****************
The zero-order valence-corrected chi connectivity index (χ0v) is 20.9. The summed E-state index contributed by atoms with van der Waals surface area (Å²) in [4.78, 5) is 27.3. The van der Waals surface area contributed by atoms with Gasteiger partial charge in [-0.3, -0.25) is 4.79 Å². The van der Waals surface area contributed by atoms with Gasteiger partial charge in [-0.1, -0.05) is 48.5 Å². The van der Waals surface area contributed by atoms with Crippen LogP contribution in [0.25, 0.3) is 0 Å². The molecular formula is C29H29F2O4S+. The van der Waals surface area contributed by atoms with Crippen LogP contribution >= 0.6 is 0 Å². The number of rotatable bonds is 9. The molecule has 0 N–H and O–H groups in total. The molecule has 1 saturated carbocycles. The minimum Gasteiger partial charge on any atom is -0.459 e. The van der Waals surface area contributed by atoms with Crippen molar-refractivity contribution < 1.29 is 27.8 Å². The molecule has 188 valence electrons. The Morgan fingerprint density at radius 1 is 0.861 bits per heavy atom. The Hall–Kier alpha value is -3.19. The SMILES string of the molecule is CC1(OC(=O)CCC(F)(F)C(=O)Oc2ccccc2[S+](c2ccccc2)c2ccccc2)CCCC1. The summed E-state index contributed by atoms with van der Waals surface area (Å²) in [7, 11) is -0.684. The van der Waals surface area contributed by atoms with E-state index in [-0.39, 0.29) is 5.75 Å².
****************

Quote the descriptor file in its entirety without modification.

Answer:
The zero-order valence-corrected chi connectivity index (χ0v) is 20.9. The summed E-state index contributed by atoms with van der Waals surface area (Å²) in [4.78, 5) is 27.3. The van der Waals surface area contributed by atoms with Gasteiger partial charge in [-0.3, -0.25) is 4.79 Å². The van der Waals surface area contributed by atoms with Gasteiger partial charge in [-0.1, -0.05) is 48.5 Å². The van der Waals surface area contributed by atoms with Crippen LogP contribution in [0.25, 0.3) is 0 Å². The molecular formula is C29H29F2O4S+. The van der Waals surface area contributed by atoms with Crippen LogP contribution >= 0.6 is 0 Å². The number of rotatable bonds is 9. The molecule has 0 N–H and O–H groups in total. The molecule has 1 saturated carbocycles. The minimum Gasteiger partial charge on any atom is -0.459 e. The van der Waals surface area contributed by atoms with Crippen molar-refractivity contribution < 1.29 is 27.8 Å². The molecule has 188 valence electrons. The Morgan fingerprint density at radius 1 is 0.861 bits per heavy atom. The Hall–Kier alpha value is -3.19. The SMILES string of the molecule is CC1(OC(=O)CCC(F)(F)C(=O)Oc2ccccc2[S+](c2ccccc2)c2ccccc2)CCCC1. The summed E-state index contributed by atoms with van der Waals surface area (Å²) in [7, 11) is -0.684. The van der Waals surface area contributed by atoms with E-state index in [-0.39, 0.29) is 5.75 Å².